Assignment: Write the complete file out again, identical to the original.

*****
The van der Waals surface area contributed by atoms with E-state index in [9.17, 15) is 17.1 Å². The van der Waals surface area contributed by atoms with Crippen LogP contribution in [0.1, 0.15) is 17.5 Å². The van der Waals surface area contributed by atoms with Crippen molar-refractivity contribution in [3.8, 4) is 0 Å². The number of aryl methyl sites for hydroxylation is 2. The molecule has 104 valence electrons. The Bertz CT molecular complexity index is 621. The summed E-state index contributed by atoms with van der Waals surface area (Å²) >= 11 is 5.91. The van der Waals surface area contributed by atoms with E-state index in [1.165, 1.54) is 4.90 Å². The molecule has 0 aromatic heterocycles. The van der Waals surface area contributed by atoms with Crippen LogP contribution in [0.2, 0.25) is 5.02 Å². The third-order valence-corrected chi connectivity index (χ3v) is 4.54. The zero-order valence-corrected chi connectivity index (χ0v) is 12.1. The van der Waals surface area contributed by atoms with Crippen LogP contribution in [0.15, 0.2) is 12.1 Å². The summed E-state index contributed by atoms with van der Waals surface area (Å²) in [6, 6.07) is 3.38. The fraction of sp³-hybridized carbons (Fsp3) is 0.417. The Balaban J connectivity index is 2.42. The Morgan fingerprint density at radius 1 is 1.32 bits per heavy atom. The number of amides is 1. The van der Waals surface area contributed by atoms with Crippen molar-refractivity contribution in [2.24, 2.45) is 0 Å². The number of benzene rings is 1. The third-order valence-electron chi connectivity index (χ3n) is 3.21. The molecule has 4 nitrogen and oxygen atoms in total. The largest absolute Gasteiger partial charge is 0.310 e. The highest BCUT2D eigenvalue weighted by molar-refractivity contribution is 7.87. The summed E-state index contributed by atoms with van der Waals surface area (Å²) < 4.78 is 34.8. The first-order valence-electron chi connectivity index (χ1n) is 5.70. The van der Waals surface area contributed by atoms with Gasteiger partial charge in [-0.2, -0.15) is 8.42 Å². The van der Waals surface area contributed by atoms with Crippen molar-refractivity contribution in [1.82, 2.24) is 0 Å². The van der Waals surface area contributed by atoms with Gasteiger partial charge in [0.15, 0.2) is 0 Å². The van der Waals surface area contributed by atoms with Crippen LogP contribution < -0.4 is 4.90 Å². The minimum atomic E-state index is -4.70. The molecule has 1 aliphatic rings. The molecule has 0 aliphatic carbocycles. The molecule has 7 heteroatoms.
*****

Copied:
The van der Waals surface area contributed by atoms with E-state index in [9.17, 15) is 17.1 Å². The van der Waals surface area contributed by atoms with Crippen LogP contribution in [0.1, 0.15) is 17.5 Å². The van der Waals surface area contributed by atoms with Crippen molar-refractivity contribution in [3.8, 4) is 0 Å². The number of aryl methyl sites for hydroxylation is 2. The molecule has 104 valence electrons. The Bertz CT molecular complexity index is 621. The summed E-state index contributed by atoms with van der Waals surface area (Å²) >= 11 is 5.91. The van der Waals surface area contributed by atoms with E-state index in [1.165, 1.54) is 4.90 Å². The molecule has 0 aromatic heterocycles. The van der Waals surface area contributed by atoms with Crippen LogP contribution in [0.2, 0.25) is 5.02 Å². The third-order valence-corrected chi connectivity index (χ3v) is 4.54. The zero-order valence-corrected chi connectivity index (χ0v) is 12.1. The van der Waals surface area contributed by atoms with Crippen LogP contribution in [0.15, 0.2) is 12.1 Å². The summed E-state index contributed by atoms with van der Waals surface area (Å²) in [6, 6.07) is 3.38. The fraction of sp³-hybridized carbons (Fsp3) is 0.417. The Balaban J connectivity index is 2.42. The Morgan fingerprint density at radius 1 is 1.32 bits per heavy atom. The number of amides is 1. The van der Waals surface area contributed by atoms with Crippen molar-refractivity contribution in [2.24, 2.45) is 0 Å². The number of benzene rings is 1. The third-order valence-electron chi connectivity index (χ3n) is 3.21. The molecule has 4 nitrogen and oxygen atoms in total. The largest absolute Gasteiger partial charge is 0.310 e. The highest BCUT2D eigenvalue weighted by molar-refractivity contribution is 7.87. The summed E-state index contributed by atoms with van der Waals surface area (Å²) < 4.78 is 34.8. The first-order valence-electron chi connectivity index (χ1n) is 5.70. The van der Waals surface area contributed by atoms with Gasteiger partial charge in [-0.2, -0.15) is 8.42 Å². The van der Waals surface area contributed by atoms with Crippen molar-refractivity contribution in [1.82, 2.24) is 0 Å². The van der Waals surface area contributed by atoms with Gasteiger partial charge in [0.15, 0.2) is 0 Å². The van der Waals surface area contributed by atoms with Crippen LogP contribution < -0.4 is 4.90 Å². The minimum atomic E-state index is -4.70. The molecule has 1 aliphatic rings. The molecule has 0 aliphatic carbocycles. The molecule has 7 heteroatoms.